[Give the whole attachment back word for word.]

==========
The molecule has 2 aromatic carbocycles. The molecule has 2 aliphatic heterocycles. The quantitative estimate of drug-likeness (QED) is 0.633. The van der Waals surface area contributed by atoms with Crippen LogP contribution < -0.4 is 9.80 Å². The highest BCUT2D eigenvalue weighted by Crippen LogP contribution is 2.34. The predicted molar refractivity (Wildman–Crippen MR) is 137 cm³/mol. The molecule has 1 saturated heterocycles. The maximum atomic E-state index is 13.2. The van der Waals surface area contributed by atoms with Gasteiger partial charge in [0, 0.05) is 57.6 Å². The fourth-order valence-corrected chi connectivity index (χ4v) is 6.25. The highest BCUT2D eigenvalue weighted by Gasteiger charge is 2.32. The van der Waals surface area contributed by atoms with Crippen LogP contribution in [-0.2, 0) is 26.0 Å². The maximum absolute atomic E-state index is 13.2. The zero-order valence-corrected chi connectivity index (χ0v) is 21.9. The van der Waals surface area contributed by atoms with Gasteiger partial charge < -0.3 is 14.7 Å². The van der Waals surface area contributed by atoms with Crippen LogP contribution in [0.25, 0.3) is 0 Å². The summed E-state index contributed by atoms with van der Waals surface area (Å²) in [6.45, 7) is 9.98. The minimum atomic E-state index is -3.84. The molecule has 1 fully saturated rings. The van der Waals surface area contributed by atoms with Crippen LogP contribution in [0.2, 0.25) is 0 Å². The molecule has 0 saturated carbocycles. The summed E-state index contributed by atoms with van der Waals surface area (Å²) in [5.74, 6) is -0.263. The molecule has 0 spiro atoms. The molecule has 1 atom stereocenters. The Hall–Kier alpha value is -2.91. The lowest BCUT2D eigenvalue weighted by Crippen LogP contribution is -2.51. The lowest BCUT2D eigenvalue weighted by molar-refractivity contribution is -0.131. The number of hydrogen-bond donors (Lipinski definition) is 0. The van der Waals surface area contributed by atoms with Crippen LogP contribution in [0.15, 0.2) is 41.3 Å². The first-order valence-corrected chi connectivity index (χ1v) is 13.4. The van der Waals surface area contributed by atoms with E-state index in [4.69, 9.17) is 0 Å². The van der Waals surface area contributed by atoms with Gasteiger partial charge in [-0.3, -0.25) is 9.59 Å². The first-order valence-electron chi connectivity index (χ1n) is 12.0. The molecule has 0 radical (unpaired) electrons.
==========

The molecule has 2 aromatic carbocycles. The molecule has 2 aliphatic heterocycles. The quantitative estimate of drug-likeness (QED) is 0.633. The van der Waals surface area contributed by atoms with Crippen LogP contribution < -0.4 is 9.80 Å². The highest BCUT2D eigenvalue weighted by Crippen LogP contribution is 2.34. The predicted molar refractivity (Wildman–Crippen MR) is 137 cm³/mol. The molecule has 1 saturated heterocycles. The maximum atomic E-state index is 13.2. The van der Waals surface area contributed by atoms with Gasteiger partial charge in [0, 0.05) is 57.6 Å². The fourth-order valence-corrected chi connectivity index (χ4v) is 6.25. The highest BCUT2D eigenvalue weighted by Gasteiger charge is 2.32. The van der Waals surface area contributed by atoms with Crippen LogP contribution in [-0.2, 0) is 26.0 Å². The maximum absolute atomic E-state index is 13.2. The zero-order valence-corrected chi connectivity index (χ0v) is 21.9. The van der Waals surface area contributed by atoms with Gasteiger partial charge < -0.3 is 14.7 Å². The van der Waals surface area contributed by atoms with Crippen LogP contribution in [0.25, 0.3) is 0 Å². The summed E-state index contributed by atoms with van der Waals surface area (Å²) in [6.45, 7) is 9.98. The minimum atomic E-state index is -3.84. The molecule has 1 fully saturated rings. The van der Waals surface area contributed by atoms with Crippen LogP contribution in [0.2, 0.25) is 0 Å². The molecule has 0 saturated carbocycles. The summed E-state index contributed by atoms with van der Waals surface area (Å²) in [5.74, 6) is -0.263. The molecule has 0 spiro atoms. The molecule has 1 atom stereocenters. The Hall–Kier alpha value is -2.91. The lowest BCUT2D eigenvalue weighted by Crippen LogP contribution is -2.51. The lowest BCUT2D eigenvalue weighted by molar-refractivity contribution is -0.131. The number of hydrogen-bond donors (Lipinski definition) is 0. The van der Waals surface area contributed by atoms with Crippen LogP contribution in [0.15, 0.2) is 41.3 Å². The first-order valence-corrected chi connectivity index (χ1v) is 13.4. The van der Waals surface area contributed by atoms with E-state index in [4.69, 9.17) is 0 Å². The van der Waals surface area contributed by atoms with Gasteiger partial charge in [-0.3, -0.25) is 9.59 Å². The first-order valence-electron chi connectivity index (χ1n) is 12.0. The molecule has 0 radical (unpaired) electrons.